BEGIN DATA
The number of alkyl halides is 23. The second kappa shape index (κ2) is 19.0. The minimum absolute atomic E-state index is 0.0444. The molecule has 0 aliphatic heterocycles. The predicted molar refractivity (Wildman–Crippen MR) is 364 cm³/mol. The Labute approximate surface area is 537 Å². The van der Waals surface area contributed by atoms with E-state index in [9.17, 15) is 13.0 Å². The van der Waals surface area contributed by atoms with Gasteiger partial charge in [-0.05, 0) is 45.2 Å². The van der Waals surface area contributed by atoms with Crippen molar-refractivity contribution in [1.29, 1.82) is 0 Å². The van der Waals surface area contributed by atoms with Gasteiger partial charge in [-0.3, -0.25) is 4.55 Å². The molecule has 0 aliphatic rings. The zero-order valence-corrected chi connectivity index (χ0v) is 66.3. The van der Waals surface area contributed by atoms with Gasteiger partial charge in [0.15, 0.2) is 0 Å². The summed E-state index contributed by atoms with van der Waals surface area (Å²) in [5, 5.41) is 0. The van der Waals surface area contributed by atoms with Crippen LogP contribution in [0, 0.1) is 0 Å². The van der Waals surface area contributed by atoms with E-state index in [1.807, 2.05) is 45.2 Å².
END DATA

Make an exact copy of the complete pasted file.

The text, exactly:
The number of alkyl halides is 23. The second kappa shape index (κ2) is 19.0. The minimum absolute atomic E-state index is 0.0444. The molecule has 0 aliphatic heterocycles. The predicted molar refractivity (Wildman–Crippen MR) is 364 cm³/mol. The Labute approximate surface area is 537 Å². The van der Waals surface area contributed by atoms with E-state index in [9.17, 15) is 13.0 Å². The van der Waals surface area contributed by atoms with Gasteiger partial charge in [-0.05, 0) is 45.2 Å². The van der Waals surface area contributed by atoms with Crippen molar-refractivity contribution in [1.29, 1.82) is 0 Å². The van der Waals surface area contributed by atoms with Gasteiger partial charge in [-0.3, -0.25) is 4.55 Å². The molecule has 0 aliphatic rings. The zero-order valence-corrected chi connectivity index (χ0v) is 66.3. The van der Waals surface area contributed by atoms with Gasteiger partial charge in [0.15, 0.2) is 0 Å². The summed E-state index contributed by atoms with van der Waals surface area (Å²) in [5, 5.41) is 0. The van der Waals surface area contributed by atoms with Crippen LogP contribution in [0, 0.1) is 0 Å². The van der Waals surface area contributed by atoms with E-state index in [1.807, 2.05) is 45.2 Å².